Airport Security

The last time I traveled was to Thailand in November-December 2006, shortly after the binary liquid explosive scare and new screening procedures for carrying on liquids, gels, etc. had gone into effect. Prior to that, a number of work related recruiting trips were instructive. We always brought two fingerprinting kits that use a heat-sensative red ink that turns black when you stick the fingerprint cards in a panini-grill like heating element. The units are rather expensive and were critical to our events, so we always carried them on the plane. The person who carried the unit was always pulled aside to the special extra procedures area and questioned by security. They always inspected the units and on more than one occasion swabbed them for any traces of explosive materials. While I think the whole airport security routine is a farce and studies indicate that people can still pretty effectively sneak banned items onto planes, I have hitherto thought that I had been given a pretty thorough going-over.

My impression from my most recent experience is that airport security has seriously lapsed. On this trip I was somewhat careless about metal and liquids when I packed and was carrying a router, its power adapter and thirty feet of coiled ethernet cable. I thought that surely I would be required at least to take a few things out of my bag, but no. We all went through screening extremely quickly and I was just rushed right along with nary a question. The special screening section behind the partition wall seemed like it may be growing spider webs.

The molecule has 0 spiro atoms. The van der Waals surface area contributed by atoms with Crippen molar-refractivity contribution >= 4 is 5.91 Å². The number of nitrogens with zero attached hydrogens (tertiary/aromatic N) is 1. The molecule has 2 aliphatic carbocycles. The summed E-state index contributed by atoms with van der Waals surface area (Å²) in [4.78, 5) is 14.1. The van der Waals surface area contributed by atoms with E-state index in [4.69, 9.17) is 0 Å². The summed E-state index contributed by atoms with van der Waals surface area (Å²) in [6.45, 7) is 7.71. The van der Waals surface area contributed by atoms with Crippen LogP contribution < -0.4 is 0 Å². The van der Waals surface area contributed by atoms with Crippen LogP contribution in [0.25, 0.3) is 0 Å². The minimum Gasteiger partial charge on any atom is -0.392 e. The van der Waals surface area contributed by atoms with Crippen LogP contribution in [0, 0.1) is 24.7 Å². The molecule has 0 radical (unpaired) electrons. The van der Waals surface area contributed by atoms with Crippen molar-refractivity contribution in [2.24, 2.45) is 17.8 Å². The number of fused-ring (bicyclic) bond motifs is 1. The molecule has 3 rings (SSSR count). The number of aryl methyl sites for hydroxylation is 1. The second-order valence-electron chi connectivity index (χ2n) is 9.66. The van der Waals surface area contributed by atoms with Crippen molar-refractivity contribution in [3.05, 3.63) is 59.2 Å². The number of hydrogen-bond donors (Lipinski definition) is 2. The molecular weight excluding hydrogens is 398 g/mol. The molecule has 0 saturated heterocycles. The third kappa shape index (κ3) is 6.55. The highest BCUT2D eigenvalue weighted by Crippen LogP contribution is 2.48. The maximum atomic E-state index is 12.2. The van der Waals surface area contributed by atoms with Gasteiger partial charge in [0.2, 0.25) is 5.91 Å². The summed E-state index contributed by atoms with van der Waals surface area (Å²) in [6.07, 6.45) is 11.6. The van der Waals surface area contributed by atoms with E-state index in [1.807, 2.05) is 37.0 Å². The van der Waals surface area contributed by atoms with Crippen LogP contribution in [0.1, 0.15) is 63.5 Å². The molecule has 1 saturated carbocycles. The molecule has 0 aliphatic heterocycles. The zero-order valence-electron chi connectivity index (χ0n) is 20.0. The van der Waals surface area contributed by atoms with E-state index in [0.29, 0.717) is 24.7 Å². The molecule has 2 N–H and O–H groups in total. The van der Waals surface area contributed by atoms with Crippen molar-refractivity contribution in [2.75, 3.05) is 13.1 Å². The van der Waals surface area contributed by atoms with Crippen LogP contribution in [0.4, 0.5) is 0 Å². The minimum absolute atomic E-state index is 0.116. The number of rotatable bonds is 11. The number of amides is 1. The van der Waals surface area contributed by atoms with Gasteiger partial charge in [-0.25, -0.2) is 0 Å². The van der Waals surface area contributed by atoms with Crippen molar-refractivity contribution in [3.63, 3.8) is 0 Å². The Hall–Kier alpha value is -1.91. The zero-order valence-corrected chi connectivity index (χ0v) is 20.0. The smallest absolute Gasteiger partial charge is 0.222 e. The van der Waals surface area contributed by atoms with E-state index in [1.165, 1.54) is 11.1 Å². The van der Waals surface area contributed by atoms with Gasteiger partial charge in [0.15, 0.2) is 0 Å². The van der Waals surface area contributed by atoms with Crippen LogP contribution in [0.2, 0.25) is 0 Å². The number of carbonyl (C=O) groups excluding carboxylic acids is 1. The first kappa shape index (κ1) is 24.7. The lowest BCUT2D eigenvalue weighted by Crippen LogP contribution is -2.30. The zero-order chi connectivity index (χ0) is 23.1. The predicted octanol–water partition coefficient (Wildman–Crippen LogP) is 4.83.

After I got through, I was sufficiently struck by it that I asked S., a gargoyle always heavy-laden with personal electronics. She had gone through a separate screening station and concurred that it seemed that things had gotten pretty lax. At Sea-Tac there was a person putting out a little effort to make sure that personal electronics and liquids were out of their bags and in separate bins, but things didn’t seem much better there.